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09 Dec
  • By Breauna Dorelus

The Ripple Effect

All of us have had those “ah-ha” moments that take our breath away. I personally had one of those moments that forever changed my life and pushed me to commit my life to service.

When I volunteered in college at El Copprome Orphanage in Honduras, I remember a small boy crouching down playing in a muddy rain puddle. His friends were trying to push him in, and all he wanted to do was throw rocks in and watch the ripples. Seeing his enthrallment in the waves he was creating took me back to my high school physics class. We were there in the classroom, dropping pebbles in large buckets during a lesson on transferring energy. Once we “transmitted” our energy to the pebble, it turned into kinetic energy that then made the water move, creating a new current.

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When I was at the orphanage volunteering, I saw my fellow classmates and the effect the volunteer opportunity had on them and me. I knew right then that I wanted to create my own current that would manifest into something sustainable and tangible. I wanted to make a difference and I wanted to use volunteerism as the medium.  In that moment, I connected the dots and became fascinated with the ripple effect. Since then, I have used that experience as a metaphor for my passion in using service for change.

Now, years later, as a Service and Volunteerism Manager and Program Director for an AmeriCorps program, I am constantly reminded that I deal with the exchange of energy on a daily basis. Volunteers embody this capacity every day, and I get the chance to utilize that energy to foster change and deliver critical services to a society of people that desperately need it. This energy, which I also like to describe as pure passion, should be nurtured, reworked, and focused, to cause an overflowing of volunteer impact. Because of these individuals, service work is forever changing and growing and multiple ripple effects are created within themselves, causes they care about, and the communities they serve.

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Through the use of their own inherent energy to give back, volunteers are able to develop intrinsic values, purpose, and passions while also learning knowledge and new skills. The opportunities they experience can foster a change in perception and in the heart, and further build passion around a cause that matters to them. This is the beginning and the foundation that urges them to act and continue to seek change.

Throughout my career, due to that initial beginning, I have seen countless volunteers turn to nonprofit service as a profession, and regular citizens turn into champions of the field by becoming AmeriCorps members and board members. These individuals bring their own resources to the table that facilitate further connections between different sectors, resources, and in turn build overall capacity for the service world.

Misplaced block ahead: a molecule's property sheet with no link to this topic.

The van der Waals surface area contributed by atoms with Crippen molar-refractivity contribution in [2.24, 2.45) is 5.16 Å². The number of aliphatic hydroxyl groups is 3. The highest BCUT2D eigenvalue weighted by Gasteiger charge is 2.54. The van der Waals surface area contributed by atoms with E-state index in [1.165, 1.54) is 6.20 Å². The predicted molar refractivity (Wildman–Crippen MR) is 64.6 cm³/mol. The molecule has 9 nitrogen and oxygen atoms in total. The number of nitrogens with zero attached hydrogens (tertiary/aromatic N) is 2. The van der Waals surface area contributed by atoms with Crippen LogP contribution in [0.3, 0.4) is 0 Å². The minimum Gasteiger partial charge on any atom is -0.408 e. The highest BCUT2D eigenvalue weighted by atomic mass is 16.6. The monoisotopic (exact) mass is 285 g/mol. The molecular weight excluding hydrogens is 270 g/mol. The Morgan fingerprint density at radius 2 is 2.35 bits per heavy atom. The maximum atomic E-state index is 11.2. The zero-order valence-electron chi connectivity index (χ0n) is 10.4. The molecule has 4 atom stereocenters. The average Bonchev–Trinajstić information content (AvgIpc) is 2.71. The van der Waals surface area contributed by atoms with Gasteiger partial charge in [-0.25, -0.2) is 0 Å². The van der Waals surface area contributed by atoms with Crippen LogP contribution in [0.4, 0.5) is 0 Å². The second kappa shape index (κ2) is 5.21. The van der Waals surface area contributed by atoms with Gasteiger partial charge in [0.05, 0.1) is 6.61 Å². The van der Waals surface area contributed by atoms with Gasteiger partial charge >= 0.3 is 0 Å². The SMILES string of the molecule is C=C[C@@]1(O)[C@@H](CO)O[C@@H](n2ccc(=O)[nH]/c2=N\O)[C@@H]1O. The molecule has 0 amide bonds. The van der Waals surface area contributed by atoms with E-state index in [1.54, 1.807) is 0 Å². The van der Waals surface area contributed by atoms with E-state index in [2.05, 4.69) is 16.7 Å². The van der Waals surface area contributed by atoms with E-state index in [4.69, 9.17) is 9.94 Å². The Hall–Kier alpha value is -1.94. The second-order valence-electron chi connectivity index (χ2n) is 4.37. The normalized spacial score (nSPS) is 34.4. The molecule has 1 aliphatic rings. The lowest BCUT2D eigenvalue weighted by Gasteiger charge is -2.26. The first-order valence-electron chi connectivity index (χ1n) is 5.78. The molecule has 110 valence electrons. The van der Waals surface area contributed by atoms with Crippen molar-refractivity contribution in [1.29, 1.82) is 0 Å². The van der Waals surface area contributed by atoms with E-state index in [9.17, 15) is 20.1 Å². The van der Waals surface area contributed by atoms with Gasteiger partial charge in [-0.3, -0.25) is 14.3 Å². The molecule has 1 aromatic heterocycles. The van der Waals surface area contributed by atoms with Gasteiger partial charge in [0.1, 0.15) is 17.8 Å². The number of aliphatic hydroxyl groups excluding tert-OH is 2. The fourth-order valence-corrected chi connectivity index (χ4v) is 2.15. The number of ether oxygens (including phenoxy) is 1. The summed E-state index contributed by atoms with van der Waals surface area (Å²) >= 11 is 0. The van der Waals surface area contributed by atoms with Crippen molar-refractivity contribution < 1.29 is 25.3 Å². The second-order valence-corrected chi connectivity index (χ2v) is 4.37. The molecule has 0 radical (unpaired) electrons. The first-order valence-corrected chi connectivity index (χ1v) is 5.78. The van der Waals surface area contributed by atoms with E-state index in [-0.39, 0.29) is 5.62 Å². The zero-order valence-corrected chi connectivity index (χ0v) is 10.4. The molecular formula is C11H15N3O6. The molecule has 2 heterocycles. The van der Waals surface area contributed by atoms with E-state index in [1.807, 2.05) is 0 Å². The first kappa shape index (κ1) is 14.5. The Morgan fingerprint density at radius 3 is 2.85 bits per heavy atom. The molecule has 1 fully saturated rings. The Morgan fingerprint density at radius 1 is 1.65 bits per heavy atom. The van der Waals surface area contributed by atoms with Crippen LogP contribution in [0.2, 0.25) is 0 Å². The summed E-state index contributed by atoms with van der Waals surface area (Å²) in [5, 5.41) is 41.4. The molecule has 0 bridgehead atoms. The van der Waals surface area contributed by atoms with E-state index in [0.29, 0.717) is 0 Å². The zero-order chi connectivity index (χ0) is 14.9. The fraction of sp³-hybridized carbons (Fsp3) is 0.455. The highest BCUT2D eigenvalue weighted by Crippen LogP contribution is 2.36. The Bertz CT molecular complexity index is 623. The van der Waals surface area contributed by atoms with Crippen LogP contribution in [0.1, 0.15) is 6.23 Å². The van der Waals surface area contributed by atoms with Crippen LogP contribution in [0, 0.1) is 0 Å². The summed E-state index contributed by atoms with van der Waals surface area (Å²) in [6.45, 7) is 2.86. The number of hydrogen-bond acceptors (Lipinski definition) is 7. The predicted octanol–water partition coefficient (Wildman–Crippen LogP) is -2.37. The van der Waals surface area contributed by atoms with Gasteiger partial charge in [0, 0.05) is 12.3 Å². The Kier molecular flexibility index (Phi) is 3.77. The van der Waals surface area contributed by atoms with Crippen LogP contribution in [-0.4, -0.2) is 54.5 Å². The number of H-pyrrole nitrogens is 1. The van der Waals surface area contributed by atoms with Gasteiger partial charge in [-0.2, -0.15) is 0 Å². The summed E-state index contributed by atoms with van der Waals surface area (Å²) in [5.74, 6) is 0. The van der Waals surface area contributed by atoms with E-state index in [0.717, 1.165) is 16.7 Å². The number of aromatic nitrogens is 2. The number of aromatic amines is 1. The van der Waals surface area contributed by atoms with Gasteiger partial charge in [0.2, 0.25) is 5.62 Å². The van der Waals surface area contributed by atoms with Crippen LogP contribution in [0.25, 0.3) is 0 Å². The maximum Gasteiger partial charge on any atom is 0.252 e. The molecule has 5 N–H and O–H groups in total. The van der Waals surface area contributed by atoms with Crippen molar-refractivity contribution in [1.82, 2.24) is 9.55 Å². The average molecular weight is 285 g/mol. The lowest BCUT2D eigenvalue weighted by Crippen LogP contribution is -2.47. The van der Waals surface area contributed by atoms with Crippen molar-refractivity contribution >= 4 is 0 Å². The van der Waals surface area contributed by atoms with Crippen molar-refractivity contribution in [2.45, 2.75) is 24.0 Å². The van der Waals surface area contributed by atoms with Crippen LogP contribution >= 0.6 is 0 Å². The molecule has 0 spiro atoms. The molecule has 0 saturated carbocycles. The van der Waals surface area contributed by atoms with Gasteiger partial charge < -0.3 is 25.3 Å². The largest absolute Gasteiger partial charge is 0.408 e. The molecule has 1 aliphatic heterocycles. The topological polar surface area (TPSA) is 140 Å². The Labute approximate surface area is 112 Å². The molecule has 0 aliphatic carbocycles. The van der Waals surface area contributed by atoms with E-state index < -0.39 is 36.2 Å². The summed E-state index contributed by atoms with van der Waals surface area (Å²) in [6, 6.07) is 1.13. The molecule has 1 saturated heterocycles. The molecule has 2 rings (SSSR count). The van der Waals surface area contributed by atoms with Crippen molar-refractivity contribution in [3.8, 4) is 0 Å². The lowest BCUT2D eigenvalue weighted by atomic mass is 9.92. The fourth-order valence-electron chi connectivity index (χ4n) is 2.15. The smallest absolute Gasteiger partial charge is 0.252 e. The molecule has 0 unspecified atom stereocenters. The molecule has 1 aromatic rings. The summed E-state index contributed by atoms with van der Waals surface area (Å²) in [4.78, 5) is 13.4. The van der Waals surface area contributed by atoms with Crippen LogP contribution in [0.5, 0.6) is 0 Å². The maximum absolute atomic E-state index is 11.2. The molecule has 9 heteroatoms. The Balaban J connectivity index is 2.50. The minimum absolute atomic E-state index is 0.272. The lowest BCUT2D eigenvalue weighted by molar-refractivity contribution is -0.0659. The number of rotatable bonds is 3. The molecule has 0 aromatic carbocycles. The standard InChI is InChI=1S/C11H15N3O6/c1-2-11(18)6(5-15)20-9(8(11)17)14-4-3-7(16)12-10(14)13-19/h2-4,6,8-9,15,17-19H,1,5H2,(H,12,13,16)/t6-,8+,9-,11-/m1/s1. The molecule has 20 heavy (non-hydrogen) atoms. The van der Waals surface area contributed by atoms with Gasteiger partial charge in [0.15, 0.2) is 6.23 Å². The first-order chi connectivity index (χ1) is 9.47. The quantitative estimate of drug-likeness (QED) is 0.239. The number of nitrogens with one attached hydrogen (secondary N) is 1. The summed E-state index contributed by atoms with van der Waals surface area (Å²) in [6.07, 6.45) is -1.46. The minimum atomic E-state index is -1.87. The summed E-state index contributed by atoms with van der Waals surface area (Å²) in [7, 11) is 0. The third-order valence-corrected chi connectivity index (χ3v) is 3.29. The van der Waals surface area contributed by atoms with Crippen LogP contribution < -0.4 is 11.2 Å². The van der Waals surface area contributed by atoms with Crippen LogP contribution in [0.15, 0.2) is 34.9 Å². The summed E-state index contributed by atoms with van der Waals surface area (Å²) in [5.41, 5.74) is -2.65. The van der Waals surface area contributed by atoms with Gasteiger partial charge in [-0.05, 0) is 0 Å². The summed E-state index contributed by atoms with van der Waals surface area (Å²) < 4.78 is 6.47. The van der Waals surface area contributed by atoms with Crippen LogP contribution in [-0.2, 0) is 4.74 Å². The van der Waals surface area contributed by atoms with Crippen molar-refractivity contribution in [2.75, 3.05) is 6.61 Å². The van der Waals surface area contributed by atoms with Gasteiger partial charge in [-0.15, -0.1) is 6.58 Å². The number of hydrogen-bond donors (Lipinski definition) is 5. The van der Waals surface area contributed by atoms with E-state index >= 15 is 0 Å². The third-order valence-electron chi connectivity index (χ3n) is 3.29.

Another ripple effect of this innate energy is that on the community around them. Volunteers feel and have an intentional stake in what they perceive society should look like. That is what volunteerism is all about. It is a personal attempt to change the landscape of present circumstances. Birthed out of this space are new innovations and initiatives, new nonprofits, and changes on local and national levels. Volunteering creates a strong and cohesive society where every individual has the opportunity to take part in how they want their community to be impacted.

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As a Service and Volunteerism Manager, capturing passion starts at the very first meeting, making sure the processes are in place to create an environment of growth, support, and opportunity. I am fascinated daily by the capacity of humans to give back and their undying commitment to pass it forward. There is an art to connecting an individual to a mission, a skill in marrying a passion to an action. The true grounds keepers and cultivators of this energy are volunteer managers, and they serve as the force behind connecting people to those causes. I want to continue to facilitate those experiences – because one meeting or one volunteer orientation could potentially change the course of their life, and the course of an entire community.

Energy. It cannot be created nor destroyed, only transferred. It is my duty, and all of ours in our own special way, to cultivate it and produce advocates for the field of service – and facilitate that ripple effect.

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img_1244Breauna Dorelus is the Chief Cause Consultant at Connecting the Cause, where she is dedicated to building effective volunteer programs for nonprofits through transformative volunteering strategies. As a service-driven millennial, she is dedicated to igniting others to serve through the power of volunteerism and passionate about connecting people to their purpose.

Learn more about Breauna:
Connecting the Cause
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